Wake in Fright (1971)

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Released 3-Nov-2009

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Details At A Glance

General Extras
Category Drama Main Menu Audio & Animation
Booklet-32 page
Audio Commentary-Ted Kotcheff & Anthony Buckley
Interviews-Crew-with Director, Ted Kotcheff
Theatrical Trailer-International Trailer - Outback
TV Spots-Who Needs Art? (1971) Segment on Wake In Fright
TV Spots-ABC's 7:30 Report - Rediscovery & Restoration of the film
Interviews-Cast-Ken G. Hall interview about Chips Rafferty
Featurette-Restoration Comparison
Deleted Scenes-From the 2008 documentary, Not Quite Hollywood (Wake in Frig
Teaser Trailer-Madman Propaganda
Rating Rated M
Year Of Production 1971
Running Time 104:32 (Case: 92)
RSDL / Flipper Dual Layered Cast & Crew
Start Up Menu
Region Coding 4 Directed By Ted Kotcheff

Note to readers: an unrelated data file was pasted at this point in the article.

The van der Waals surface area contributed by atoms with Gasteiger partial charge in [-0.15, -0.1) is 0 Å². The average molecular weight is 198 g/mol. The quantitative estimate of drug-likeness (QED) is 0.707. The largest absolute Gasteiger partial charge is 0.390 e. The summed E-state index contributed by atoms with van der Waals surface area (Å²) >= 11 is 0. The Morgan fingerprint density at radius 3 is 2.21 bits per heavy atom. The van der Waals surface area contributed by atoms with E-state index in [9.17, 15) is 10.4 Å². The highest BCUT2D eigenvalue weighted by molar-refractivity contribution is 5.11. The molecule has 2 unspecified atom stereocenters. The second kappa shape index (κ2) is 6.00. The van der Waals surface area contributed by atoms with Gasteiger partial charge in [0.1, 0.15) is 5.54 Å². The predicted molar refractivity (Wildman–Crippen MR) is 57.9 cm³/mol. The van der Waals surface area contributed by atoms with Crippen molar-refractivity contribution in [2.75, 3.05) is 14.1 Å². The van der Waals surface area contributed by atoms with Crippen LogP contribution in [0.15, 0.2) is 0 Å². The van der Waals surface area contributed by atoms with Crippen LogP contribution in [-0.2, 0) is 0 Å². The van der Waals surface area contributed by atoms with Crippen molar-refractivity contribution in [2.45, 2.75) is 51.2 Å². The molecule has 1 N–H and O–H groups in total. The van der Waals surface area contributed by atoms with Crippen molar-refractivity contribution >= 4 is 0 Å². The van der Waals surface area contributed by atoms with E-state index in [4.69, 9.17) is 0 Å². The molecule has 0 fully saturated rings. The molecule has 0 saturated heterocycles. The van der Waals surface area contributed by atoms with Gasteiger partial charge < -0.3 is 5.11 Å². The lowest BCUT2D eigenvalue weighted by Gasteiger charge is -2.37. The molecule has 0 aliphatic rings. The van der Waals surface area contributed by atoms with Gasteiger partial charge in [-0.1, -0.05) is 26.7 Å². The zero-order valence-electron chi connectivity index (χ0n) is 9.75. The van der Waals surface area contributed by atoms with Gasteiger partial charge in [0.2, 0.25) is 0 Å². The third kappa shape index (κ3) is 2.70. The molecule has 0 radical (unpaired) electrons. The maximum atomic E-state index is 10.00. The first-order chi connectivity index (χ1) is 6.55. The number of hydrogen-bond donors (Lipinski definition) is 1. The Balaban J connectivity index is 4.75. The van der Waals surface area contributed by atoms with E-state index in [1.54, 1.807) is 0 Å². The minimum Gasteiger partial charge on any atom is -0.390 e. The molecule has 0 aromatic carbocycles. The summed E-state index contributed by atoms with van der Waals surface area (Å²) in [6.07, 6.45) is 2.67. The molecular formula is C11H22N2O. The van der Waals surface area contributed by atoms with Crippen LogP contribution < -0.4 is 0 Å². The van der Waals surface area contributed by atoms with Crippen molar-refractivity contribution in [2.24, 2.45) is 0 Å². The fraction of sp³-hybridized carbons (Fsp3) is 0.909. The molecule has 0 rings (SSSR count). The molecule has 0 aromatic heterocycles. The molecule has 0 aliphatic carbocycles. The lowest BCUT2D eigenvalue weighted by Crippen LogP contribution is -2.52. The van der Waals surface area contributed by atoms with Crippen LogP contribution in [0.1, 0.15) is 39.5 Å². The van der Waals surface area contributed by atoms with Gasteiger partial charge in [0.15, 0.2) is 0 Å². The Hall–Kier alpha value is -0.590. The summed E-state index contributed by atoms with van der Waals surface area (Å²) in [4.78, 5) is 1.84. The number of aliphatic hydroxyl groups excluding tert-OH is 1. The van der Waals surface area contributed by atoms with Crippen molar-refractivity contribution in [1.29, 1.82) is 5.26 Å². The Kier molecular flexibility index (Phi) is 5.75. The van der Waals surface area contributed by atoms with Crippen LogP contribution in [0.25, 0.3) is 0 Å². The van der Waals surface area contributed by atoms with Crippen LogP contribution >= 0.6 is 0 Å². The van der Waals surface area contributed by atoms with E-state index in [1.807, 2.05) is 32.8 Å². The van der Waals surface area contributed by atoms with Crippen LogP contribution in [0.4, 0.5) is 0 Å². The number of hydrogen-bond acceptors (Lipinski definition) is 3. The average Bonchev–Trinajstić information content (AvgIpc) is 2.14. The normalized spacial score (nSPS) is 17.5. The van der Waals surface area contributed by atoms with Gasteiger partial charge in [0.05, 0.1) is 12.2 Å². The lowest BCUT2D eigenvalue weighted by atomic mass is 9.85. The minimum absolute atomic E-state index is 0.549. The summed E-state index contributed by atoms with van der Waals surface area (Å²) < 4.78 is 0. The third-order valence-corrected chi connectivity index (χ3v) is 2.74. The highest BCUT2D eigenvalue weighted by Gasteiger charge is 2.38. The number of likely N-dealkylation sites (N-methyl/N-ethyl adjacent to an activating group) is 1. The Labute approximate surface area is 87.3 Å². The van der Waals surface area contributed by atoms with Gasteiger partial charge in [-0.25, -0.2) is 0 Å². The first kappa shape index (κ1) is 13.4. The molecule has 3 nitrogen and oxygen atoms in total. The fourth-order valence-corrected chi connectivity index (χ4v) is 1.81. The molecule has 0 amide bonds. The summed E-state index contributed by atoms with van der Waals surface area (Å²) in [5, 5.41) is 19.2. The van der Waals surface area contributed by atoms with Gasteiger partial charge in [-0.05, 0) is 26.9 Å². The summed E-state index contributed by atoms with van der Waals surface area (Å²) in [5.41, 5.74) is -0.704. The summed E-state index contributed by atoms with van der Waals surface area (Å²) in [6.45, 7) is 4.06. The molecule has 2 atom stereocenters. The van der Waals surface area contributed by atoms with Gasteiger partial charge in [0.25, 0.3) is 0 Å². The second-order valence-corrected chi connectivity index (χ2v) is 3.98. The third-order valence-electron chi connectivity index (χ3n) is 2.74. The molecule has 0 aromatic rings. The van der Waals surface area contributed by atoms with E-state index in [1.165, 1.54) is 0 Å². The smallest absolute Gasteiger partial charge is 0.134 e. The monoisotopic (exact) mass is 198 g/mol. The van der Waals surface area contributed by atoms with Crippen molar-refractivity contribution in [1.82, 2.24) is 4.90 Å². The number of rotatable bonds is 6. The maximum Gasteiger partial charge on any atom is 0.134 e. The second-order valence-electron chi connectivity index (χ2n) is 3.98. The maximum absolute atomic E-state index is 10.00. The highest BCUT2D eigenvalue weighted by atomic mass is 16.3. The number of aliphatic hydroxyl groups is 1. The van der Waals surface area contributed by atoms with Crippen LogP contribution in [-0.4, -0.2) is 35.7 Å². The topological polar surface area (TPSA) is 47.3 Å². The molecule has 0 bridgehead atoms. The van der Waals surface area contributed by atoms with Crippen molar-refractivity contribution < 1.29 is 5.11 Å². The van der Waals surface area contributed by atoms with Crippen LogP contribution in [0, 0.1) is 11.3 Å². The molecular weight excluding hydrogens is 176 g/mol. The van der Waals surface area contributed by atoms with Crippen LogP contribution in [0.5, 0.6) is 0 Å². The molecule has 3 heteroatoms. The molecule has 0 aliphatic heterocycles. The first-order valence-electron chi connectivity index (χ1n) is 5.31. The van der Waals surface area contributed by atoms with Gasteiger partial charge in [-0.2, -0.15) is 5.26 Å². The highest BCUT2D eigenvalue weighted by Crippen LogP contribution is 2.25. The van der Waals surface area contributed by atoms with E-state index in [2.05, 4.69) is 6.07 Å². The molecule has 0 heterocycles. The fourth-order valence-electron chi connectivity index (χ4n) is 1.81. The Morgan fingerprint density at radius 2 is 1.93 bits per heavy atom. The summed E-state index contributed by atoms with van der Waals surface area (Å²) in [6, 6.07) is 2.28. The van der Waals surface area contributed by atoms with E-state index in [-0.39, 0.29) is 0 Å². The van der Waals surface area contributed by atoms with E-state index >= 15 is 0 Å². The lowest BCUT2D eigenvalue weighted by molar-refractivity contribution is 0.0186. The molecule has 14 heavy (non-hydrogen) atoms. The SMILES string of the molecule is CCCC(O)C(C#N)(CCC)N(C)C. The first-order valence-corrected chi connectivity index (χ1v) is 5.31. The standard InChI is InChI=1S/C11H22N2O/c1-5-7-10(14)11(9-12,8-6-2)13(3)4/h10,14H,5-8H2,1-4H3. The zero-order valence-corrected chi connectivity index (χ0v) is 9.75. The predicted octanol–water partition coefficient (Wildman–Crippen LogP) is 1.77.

Studio
Distributor

Madman Entertainment
Starring Donald Pleasence
Gary Bond
Chips Rafferty
Sylvia Kay
Jack Thompson
Peter Whittle
Al Thomas
John Meillon
John Armstrong
Slim DeGrey
Maggie Dence
Norm Erskine
Case Custom Packaging
RPI $34.95 Music John Scott


Video Audio
Pan & Scan/Full Frame Unknown English Dolby Digital 2.0 (224Kb/s)
English Audio Commentary Dolby Digital 2.0 (224Kb/s)
Widescreen Aspect Ratio 1.85:1
16x9 Enhancement
16x9 Enhanced
Video Format 576i (PAL)
Original Aspect Ratio 1.85:1 Miscellaneous
Jacket Pictures No
Subtitles None Smoking Yes
Annoying Product Placement No
Action In or After Credits No

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Plot Synopsis

    "May you dream of the Devil and wake in fright." ... an old farmers curse.